Thursday, December 21, 2006
Brother #4 went out one morning last week with my camera, and came back in with fifty plus pictures. Even after I deleted the ones that didn't turn out so well, I still had lots of his pictures, so I thought I'd share some... these are three he took of our new goats. Jenni (brown, on the left) and Meg are does due to kid in the spring. They are very sweet and friendly, and we've really enjoyed having them around!
Saturday, December 02, 2006
Thursday, November 30, 2006
I promise pictures later, but at the moment, a hot cup of tea is taking precedence, so I will leave you with a few quotes I've found lately.
"When we sip tea, we are on our way to serenity." - Alexandra Stoddart
"There is nothing like staying at home for real comfort." - Jane Austen
"Storms make oaks take deeper root." - George Herbert
"Where Christ is, cheerfulness will keep breaking in." - Dorothy Sayers
Thursday, November 23, 2006
This also shall please the LORD better than an ox or bull,
The humble shall see this and be glad;
For the LORD hears the poor,
Let heaven and earth praise Him,
For God will save Zion And build the cities of Judah,
Also, the descendants of His servants shall inherit it,
Monday, November 06, 2006
Failing that, and disgusted by my failure to pet her or feed her, she paused for a moment in thought...
... and apparently decided to begin training for a racing career.
Thursday, October 19, 2006
Well, I took a walk today down to check a stock tank, and grabbed the camera as an afterthought on my way out the door. Here are some of the results...
...it was a misty, moisty morning (er, afternoon), and cloudy was the weather...
The flowers are brown, but still photo worthy, I think... can you see anything in that photo on the left besides plants? I didn't notice anything else while taking the picture, but when I looked at the big version I was surprised to see the winged visitor on the plant. Not all the flowers are giving up, though... some, encouraged by the recent rain, are still bravely blooming! I think that this one with the red berries is my favorite, though. Enjoy! :-)
Friday, October 06, 2006
Monday, September 25, 2006
Does anyone have any good recipes (for bread, or anything sourdough!) to point me to, or advice on how to keep my starter alive? This is all pretty new and exciting for me... as I told my mom, this is like science in school, only much more interesting, and tasty too! :-)
Tuesday, September 19, 2006
-Pastor Douglas Wilson, here.
Sunday, September 17, 2006
~from Freedom to Breathe, by Aleksandre Solzhenitsyn
It isn't spring, so the apple trees aren't in blossom... but the rain is lovely anyway! We had some close thunder this morning, and clouds all day. :-)
Saturday, September 02, 2006
This bewildered me for a moment. Then I got it... she was standing stock still. Not toooooo far off... pot, stock pot, stock... something like that. ;-)
Wednesday, August 16, 2006
Last weekend I went to Iowa for a birthday dance. That was fun, especially meeting Hannah and seeing Sarah again (links on sidebar). It was also nice to take a road trip, particularly with such good companions!. The fields and fields and fields and fields and fields of corn were a bit odd, though. Late at night, after Oreos, the conversation turned (okay, so maybe I brought it up) to the possibility of genetically modified corn attacking the car. I thought with the addition of, oh, moose genes, f'r instance, they would charge, but someone had to dash my theories by saying they probably had fish genes instead. Which is, of course, still bad, like all GMOs, but not as intimidating sounding- or as funny- when driving through the 21,000th corn field late at night.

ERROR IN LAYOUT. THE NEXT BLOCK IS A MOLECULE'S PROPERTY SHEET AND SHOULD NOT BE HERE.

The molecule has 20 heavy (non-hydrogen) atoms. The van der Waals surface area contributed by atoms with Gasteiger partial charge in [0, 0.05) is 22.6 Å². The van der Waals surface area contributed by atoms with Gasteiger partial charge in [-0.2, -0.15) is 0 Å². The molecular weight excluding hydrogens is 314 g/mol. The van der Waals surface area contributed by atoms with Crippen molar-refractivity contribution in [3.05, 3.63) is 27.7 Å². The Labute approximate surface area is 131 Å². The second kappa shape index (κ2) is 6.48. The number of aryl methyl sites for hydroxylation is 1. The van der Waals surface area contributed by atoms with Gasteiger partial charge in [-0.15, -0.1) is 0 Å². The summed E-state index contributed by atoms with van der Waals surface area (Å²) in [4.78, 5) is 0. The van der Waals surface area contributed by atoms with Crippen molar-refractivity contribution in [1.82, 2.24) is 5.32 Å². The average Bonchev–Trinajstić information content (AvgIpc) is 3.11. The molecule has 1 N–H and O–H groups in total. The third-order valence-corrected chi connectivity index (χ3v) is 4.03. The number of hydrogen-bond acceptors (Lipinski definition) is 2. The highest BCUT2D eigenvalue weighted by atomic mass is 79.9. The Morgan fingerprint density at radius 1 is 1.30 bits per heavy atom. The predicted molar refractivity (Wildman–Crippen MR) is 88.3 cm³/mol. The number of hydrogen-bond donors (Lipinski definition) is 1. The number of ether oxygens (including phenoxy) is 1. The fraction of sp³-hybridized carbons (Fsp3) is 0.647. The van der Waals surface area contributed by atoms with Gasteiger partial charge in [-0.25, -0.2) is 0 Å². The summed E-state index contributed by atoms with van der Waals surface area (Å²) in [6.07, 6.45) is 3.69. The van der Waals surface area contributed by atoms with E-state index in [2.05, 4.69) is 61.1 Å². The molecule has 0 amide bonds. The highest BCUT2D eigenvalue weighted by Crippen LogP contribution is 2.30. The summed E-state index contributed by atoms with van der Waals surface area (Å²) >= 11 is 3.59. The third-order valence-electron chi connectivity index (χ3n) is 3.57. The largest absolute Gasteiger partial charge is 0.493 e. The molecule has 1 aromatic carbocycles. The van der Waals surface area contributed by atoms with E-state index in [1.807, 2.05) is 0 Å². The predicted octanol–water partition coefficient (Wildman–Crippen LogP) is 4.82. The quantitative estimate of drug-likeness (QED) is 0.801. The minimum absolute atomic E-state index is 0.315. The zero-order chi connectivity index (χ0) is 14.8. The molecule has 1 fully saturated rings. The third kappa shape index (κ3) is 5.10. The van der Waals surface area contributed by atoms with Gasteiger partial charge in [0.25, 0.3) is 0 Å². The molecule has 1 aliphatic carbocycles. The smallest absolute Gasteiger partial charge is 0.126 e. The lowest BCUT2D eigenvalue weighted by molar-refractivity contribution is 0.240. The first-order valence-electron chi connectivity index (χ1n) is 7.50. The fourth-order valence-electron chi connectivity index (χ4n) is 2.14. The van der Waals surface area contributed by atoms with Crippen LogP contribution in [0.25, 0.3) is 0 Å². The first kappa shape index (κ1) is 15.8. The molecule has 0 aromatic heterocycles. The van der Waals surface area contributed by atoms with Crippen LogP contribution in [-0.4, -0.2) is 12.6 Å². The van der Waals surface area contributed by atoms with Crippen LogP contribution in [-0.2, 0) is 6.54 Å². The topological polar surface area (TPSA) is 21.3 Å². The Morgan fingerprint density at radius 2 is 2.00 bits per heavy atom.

I got a new dog. His name is Cato. He comes, sits, and generally tries to please. His paws are huge and he eats all the food he can get. Pictures are forthcoming.
Dad blogged about Custer and Crazyhorse. The Eddie Arnold CD he mentions in his post has been a lot of fun to listen to. Fortunately, Marcy doesn't appear bothered by listening to songs about red-eyed cows and ghost riders in the sky.
I'm painting our bathroom. The soundtrack includes Gillian Welch, Norah Jones, and The Call.
I've been on a Hank the Cowdog reading spree. Laughing until your sides hurt at the Head of Ranch Security is good for you.
"Twinings has been blending my family tea for years. Today, I am proud to continue this tradition with the tea celebrated throughout the world known as Twinings Earl Grey. Legend has it, that my ancestor, the second Earl Grey, was presented with this exquisite recipe by an envoy on his return from China.
(signed) The sixth Earl Grey"
(from the back of my tea bag wrapper.)
Here we have proof not only that Twinings makes great teas, but also that even Earls are not immune to excessive comma usage. To my mind, that should read "Legend has it that my ancestor, the second Earl Grey, was presented...."- however, either way, I am really enjoying the tea.
That's all, folks.
Wednesday, July 12, 2006
Tuesday, July 11, 2006
Monday, June 26, 2006
As exciting as the little peeps are, I still think that kittens are much cuter. Someone apparently dumped these two little ones on us. It wasn't easy catching them, but they're getting used to us. We named them Penny and Nickel.
But even two adorable kittens aren't the big news this week. The big news is that Sunday evening when we got home from church our cow had calved! A pretty little heifer that Dad named Bessie.
She is doing well and is a lot of fun to feed, play with and watch.
Friday, June 16, 2006
- C.S. Lewis, The Weight of Glory
- Douglas Wilson, Black & Tan: Essays and Excursions on Slavery, Culture War, and Scripture in America
Friday, June 09, 2006
Wednesday- helped friends butcher chickens. A good time was had by all.
Thursday- picked up my beehive. I am now a (slightly overwhelmed) beekeeper. The bees appear to have settled in well and be happy.
Friday- I'm in the middle of baking for the Farmer's Market tomorrow.
So zat is all for now.
Monday, May 29, 2006
Friday, May 26, 2006
The boys caught two ring neck snakes today. According to tradition, we named them with names beginning with W. Winchester made good his escape, but we released this pretty little one (who was about 6 inches long.) These are the only type of snakes that I enjoy holding. They tend to like to wind gently around and through your fingers, and don't seem to mind being held, either.
Thursday, May 25, 2006
I did not have the hiccups, neither did I drop my bouquet, even when picking up the hymn book and turning to the paperclipped page during the ceremony. I didn't cry during the ceremony, either, but I did tear up during one of the rehearsals. The bride and I have been friends for the last eight years, and very close for the last five, so this is quite a change.